EAST PROVIDENCE, R.I. (WPRI) – As Hurricane Irma is beginning to hit Florida it’s revealing the destruction left behind on places like the U.S. Virgin Islands. Eyewitness news is learning about some local connections to one of those islands.Crystal D’Abbraccio is safe in New Hampshire now but she’s lived on St. John for about five years. She says St. John is uninhabitable right now and her husband is still stuck on the island. He’s a teacher and wanted to stay there to help out.Boats brought up on shore leaning up near buildings, a roof torn off a public school and power poles over roadways. That’s just some of the damage left behind by Hurricane Irma on the U.S. Virgin Island of St. John.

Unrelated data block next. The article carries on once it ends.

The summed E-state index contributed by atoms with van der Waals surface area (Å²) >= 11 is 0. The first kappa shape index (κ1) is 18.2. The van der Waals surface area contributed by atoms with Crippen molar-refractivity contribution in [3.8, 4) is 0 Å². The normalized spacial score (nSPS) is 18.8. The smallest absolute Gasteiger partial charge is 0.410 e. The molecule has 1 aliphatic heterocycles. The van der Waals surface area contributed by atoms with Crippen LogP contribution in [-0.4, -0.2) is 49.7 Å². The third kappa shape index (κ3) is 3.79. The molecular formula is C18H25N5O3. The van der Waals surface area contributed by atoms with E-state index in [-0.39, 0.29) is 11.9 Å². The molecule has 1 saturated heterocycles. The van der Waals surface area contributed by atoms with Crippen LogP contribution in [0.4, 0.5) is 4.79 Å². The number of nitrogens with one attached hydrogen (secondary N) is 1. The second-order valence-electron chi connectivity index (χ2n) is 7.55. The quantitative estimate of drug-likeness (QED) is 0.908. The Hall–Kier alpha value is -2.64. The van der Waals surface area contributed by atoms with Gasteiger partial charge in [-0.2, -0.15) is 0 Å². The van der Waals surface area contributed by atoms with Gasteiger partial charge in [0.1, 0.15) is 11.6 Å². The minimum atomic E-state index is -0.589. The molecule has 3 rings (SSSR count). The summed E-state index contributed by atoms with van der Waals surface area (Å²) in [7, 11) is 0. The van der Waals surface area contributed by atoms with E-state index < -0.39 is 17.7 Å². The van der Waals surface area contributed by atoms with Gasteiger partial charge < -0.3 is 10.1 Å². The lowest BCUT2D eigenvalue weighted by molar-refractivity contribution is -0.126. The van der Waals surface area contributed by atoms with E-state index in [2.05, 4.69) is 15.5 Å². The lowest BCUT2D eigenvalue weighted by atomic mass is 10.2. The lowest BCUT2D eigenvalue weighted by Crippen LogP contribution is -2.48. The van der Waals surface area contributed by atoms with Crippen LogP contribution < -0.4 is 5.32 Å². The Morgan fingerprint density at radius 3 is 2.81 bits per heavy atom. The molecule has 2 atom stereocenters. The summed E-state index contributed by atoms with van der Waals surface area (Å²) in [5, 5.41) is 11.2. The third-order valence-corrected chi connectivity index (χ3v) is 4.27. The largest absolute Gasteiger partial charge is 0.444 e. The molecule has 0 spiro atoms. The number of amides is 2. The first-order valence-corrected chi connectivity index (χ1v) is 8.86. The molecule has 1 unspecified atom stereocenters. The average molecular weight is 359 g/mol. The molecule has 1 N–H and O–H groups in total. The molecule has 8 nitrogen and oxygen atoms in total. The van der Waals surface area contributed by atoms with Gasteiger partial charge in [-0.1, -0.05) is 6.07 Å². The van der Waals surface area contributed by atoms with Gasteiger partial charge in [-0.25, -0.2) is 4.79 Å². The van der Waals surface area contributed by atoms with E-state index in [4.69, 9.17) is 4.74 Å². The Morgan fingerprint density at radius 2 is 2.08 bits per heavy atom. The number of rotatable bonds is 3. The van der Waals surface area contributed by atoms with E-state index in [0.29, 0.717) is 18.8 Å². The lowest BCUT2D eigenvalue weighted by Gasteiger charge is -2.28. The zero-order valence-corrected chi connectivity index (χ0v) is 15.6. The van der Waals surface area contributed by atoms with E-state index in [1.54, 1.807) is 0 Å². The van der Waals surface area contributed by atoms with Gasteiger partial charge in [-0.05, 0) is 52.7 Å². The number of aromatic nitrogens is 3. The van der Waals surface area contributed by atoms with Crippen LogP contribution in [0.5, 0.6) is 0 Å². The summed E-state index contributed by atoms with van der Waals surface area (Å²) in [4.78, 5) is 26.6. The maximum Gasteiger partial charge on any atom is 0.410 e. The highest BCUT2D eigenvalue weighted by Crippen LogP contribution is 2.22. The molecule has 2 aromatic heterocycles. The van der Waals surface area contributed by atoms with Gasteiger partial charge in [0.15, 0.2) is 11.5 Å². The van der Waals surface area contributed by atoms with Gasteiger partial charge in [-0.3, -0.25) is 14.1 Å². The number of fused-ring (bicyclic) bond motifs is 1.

“It looks like a bomb was dropped on the island,” D’Abbraccio told Eyewitness news over FaceTime. Crystal D’Abbraccio is a Massachusetts native. She moved to St. John about five years ago. Now she’s with her two kids safe in New Hampshire. Her husband has been on St. John since the storm struck on Wednesday and is still there now.“He’s waiting for someone to pinch him because it’s just so, it’s not real, it just doesn’t seem real,” D’Abbraccio said about some of the feelings her husband is having. They talked on the phone for the first time since the storm on Saturday. She says there’s one spot on the entire Island where he can get service. Other than that she says the small island is in dire need. No water or electricity are just the beginning of the challenges.“There’s nothing there, it’s totally demolished, there’s no way for them to get food and water, they need help,” she said.D’Abbracio says her business down there was destroyed. A community check in was started on a poster board to see who’s safe and accounted for. As for now, she doesn’t know when she’ll return back to the island with her kids.“Safety for me is number one, and right now St. John and St. Thomas is not a safe place to be for my children,” she said. D’Abbracio also doesn’t know when her husband will be able to get off the island. On the positive side she says the community of about 4,500 on St. John is strong and they’ll be able to rebuild, but they’ll just need a lot of help.